1. listening to, understanding, validating, and learning from diverse perspectives we do not share or do not like because we are all members of a single human family who issue from a single soul; 

  1. analyzing and resolving problems in collaboration with others (including those with whom we disagree) where each applies their respective moral reasoning to those problems;   

  1. remaining intellectually and spiritually humble in the process, recognizing that none of us has all the answers and that together we can co-create more equitable and inclusive solutions; 

  1. finding the courage to make, articulate, and uphold difficult choices that honor and enable the dignity, belonging, and value of all stakeholders

I think it’s also important to maintain self-care while caring for others. If we burn out, we can’t serve anyone. For me, self-care involves proper nutrition, exercise, lifelong learning, abstaining from substances, and constant remembrance of God, gratitude, compassion, and forgiveness. It also entails focusing on what I can control and helping others do the same, prioritizing essentials, being flexible and resourceful, connecting on a human level, delivering unexpected rewards, resources, and support to others.  

Britt Luby is Associate Chaplain at Texas Christian University in Fort Worth, TX. Her work focuses on religious literacy and interfaith leadership, grief support for students coping with loss, and pastoral care/spiritual development for young adults. 

676 people in my county are in a hospital bed due to Covid-19 today. The decisions I wrestled with last summer seem juvenile compared to the moral dilemmas I face now. Last summer, it was this: should we go swimming in the morning or the afternoon? This summer, it is this: how likely are we to catch the virus in a swimming pool? How likely are we to give this virus to our aging parents? How likely are they to survive?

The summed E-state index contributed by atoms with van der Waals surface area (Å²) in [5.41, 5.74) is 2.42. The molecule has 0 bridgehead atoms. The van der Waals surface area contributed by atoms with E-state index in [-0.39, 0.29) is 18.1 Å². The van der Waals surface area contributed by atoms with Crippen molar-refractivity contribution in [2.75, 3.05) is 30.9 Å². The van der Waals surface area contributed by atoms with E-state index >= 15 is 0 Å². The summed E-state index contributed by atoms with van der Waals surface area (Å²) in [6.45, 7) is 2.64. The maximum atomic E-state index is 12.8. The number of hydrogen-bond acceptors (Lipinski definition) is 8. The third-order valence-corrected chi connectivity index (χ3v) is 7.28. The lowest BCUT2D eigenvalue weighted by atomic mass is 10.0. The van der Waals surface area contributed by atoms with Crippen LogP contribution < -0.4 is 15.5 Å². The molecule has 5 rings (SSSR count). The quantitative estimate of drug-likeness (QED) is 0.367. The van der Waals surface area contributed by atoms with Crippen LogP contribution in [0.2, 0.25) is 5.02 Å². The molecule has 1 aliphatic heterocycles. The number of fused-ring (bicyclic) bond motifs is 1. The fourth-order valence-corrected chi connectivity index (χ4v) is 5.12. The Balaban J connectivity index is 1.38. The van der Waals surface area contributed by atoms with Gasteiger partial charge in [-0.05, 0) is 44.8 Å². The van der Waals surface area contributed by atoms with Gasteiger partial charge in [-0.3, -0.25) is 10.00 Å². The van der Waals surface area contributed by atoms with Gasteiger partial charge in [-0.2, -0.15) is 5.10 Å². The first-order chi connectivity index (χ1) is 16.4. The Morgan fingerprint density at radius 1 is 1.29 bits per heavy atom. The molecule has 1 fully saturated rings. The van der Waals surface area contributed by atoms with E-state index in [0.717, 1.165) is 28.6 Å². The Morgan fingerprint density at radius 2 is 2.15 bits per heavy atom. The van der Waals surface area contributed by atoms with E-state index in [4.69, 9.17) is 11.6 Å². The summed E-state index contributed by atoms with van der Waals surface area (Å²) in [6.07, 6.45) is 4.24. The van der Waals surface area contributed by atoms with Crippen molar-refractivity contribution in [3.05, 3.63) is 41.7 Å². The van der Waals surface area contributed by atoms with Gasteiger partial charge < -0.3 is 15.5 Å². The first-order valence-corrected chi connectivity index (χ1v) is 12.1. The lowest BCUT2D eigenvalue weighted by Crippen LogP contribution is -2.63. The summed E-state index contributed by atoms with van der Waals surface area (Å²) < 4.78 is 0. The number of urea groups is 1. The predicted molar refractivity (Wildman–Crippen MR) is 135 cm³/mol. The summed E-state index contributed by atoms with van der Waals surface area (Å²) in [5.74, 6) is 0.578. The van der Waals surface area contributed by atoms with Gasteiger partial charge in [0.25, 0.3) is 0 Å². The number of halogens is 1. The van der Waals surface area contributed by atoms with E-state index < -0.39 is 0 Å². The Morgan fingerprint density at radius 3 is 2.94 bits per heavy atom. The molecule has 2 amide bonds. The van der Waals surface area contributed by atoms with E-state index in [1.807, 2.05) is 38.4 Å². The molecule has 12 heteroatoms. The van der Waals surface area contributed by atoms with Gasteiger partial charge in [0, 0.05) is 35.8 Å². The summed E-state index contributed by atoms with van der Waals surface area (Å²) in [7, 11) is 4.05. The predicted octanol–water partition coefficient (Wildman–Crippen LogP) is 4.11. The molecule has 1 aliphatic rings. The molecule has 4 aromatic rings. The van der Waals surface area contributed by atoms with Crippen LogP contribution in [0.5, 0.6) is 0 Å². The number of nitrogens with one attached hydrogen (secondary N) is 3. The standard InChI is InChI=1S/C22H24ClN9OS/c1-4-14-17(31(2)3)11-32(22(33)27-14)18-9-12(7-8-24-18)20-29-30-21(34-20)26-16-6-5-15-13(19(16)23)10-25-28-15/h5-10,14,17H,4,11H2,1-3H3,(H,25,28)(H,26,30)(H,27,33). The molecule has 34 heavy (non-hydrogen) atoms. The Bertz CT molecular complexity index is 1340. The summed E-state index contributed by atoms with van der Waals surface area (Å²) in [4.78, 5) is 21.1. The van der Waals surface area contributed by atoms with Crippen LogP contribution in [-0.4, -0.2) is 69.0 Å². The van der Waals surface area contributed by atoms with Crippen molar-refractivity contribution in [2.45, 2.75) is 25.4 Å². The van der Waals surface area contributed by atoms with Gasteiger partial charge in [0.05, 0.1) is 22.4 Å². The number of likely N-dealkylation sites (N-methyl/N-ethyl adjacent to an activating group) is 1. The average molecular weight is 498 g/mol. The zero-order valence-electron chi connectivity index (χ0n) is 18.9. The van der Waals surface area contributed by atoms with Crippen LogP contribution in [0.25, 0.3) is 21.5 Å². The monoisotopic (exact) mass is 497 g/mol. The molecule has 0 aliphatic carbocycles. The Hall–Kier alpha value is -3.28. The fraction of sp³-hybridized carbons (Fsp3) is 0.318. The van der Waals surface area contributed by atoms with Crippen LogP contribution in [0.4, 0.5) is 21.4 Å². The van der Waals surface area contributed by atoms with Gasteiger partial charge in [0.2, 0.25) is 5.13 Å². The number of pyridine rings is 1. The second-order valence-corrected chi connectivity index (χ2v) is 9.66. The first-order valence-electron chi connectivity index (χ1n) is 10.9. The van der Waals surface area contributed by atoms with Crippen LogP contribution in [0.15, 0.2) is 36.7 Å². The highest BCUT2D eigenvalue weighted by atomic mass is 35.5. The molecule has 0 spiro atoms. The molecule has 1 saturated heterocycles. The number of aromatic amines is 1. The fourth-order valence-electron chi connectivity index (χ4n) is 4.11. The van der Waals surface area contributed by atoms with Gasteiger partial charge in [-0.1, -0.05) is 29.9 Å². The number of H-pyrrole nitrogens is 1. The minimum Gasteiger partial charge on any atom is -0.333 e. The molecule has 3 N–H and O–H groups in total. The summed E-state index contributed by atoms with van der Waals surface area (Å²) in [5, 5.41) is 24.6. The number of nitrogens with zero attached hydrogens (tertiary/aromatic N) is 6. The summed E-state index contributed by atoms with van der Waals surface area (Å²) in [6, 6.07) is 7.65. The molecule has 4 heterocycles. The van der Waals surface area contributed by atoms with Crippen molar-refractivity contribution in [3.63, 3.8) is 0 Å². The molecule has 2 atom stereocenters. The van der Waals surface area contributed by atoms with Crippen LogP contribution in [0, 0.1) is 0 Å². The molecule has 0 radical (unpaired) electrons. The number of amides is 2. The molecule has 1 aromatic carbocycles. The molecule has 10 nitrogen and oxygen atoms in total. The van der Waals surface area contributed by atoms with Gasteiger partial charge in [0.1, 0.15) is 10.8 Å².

In two weeks, the moral questions move to the residence halls, the classrooms, and other spaces on the TCU campus where I serve as a chaplain. Performative hygiene will settle some of our anxiety. But as the virus travels in our conversations, our breaths, how can we honor the dignity of every single human life on our campus?  

As a cradle Catholic, I use Catholic social teaching as my moral compass. I believe human dignity comes from God, not from any human accomplishment, and that every person is worthy of respect. The cruel path of the virus into the bodies of the most vulnerable, a path compounded by the festering wounds of racism, weighs heavy on my spirit. I do not envy those who are making tough decisions about campus reopening. My sphere of influence is laughably small, and all I can offer are tangible ways to honor the dignity of others. Today, it looks like this: though my heart is broken, my hands are washed; while my soul is weary, my mask is on.   

If you are looking for a way to become an interfaith leader, work for racial equity and build bridges, please check out our free curriculum "We Are Each Other's" and start your interfaith leadership today

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The opinions contained in this piece are solely the author’s and do not necessarily reflect the views of Interfaith Youth Core. Interfaith America encourages a wide range of views and strives to maintain a respectful tone with a goal of greater understanding and cooperation between people of different faiths, worldviews, and traditions.